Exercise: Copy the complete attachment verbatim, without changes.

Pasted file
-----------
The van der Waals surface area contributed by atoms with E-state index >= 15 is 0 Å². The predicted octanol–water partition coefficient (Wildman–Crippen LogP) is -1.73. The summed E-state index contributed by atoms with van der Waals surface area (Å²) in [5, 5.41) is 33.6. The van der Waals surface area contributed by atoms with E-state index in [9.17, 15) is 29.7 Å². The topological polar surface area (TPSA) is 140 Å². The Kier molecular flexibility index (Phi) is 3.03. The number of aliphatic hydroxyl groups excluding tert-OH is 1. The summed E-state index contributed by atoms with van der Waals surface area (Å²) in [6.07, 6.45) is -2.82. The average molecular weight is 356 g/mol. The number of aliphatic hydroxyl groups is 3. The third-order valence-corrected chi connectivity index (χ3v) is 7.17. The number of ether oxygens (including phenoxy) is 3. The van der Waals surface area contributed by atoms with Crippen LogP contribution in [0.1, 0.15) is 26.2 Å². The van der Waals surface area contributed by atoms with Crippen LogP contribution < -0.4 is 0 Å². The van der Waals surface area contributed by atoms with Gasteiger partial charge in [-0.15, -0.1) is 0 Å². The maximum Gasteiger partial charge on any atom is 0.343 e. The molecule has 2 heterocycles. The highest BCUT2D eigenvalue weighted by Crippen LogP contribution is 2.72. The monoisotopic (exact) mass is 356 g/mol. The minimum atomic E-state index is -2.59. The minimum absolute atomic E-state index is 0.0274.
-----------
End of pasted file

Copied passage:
The van der Waals surface area contributed by atoms with E-state index >= 15 is 0 Å². The predicted octanol–water partition coefficient (Wildman–Crippen LogP) is -1.73. The summed E-state index contributed by atoms with van der Waals surface area (Å²) in [5, 5.41) is 33.6. The van der Waals surface area contributed by atoms with E-state index in [9.17, 15) is 29.7 Å². The topological polar surface area (TPSA) is 140 Å². The Kier molecular flexibility index (Phi) is 3.03. The number of aliphatic hydroxyl groups excluding tert-OH is 1. The summed E-state index contributed by atoms with van der Waals surface area (Å²) in [6.07, 6.45) is -2.82. The average molecular weight is 356 g/mol. The number of aliphatic hydroxyl groups is 3. The third-order valence-corrected chi connectivity index (χ3v) is 7.17. The number of ether oxygens (including phenoxy) is 3. The van der Waals surface area contributed by atoms with Crippen LogP contribution in [0.1, 0.15) is 26.2 Å². The van der Waals surface area contributed by atoms with Crippen LogP contribution < -0.4 is 0 Å². The van der Waals surface area contributed by atoms with Gasteiger partial charge in [-0.15, -0.1) is 0 Å². The maximum Gasteiger partial charge on any atom is 0.343 e. The molecule has 2 heterocycles. The highest BCUT2D eigenvalue weighted by Crippen LogP contribution is 2.72. The monoisotopic (exact) mass is 356 g/mol. The minimum atomic E-state index is -2.59. The minimum absolute atomic E-state index is 0.0274.